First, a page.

Primary care research is underfunded. Few randomised controlled trials (RCTs) are conducted in a primary care setting. However, it is important that clinical practice be informed by adequate primary care evidence so general practitioners (GPs) have tools and guidelines applicable to the patients they see.
The aim of this article is to describe and reflect on the experience of conducting five RCTs between 2003 and 2017 in a general practice setting with minimal funding, in North Queensland.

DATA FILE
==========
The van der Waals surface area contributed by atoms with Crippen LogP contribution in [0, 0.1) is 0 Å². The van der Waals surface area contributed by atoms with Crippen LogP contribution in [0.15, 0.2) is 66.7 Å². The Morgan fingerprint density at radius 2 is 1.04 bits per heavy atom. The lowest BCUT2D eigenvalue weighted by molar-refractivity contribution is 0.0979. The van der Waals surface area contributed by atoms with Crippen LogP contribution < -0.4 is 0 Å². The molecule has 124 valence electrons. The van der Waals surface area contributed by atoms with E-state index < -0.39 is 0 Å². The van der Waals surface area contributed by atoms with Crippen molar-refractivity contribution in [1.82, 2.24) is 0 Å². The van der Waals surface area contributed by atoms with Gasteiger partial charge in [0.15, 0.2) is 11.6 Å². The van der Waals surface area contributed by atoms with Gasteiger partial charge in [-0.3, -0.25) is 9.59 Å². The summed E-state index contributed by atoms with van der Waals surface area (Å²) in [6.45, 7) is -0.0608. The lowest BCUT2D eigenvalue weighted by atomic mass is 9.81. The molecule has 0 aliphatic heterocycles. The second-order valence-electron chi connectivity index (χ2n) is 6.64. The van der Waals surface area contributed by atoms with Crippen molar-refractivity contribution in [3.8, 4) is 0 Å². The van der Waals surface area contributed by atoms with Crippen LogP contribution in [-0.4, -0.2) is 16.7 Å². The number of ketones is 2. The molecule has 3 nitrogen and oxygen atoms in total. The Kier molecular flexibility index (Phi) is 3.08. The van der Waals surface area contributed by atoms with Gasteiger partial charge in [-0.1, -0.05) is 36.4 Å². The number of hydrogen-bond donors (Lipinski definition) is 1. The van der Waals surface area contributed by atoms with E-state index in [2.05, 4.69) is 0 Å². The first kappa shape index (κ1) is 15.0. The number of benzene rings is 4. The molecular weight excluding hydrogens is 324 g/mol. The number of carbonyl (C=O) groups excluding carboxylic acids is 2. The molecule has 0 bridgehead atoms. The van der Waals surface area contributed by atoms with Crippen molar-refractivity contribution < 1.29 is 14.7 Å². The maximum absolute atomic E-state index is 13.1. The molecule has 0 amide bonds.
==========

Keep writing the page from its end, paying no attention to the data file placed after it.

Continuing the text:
Enabling factors include using grassroots research questions and engaging practice nurses. Barriers include ethics applications and insufficient funding. Recommendations to reduce study costs include compensating practice nurses rather than GP time. The findings are designed to encourage grassroots GPs to consider participating in pragmatic, feasible projects. The success of the projects was underpinned by the fact that they were established by a group of GPs who had interesting questions that were relevant to their clinical practice and not answered by current evidence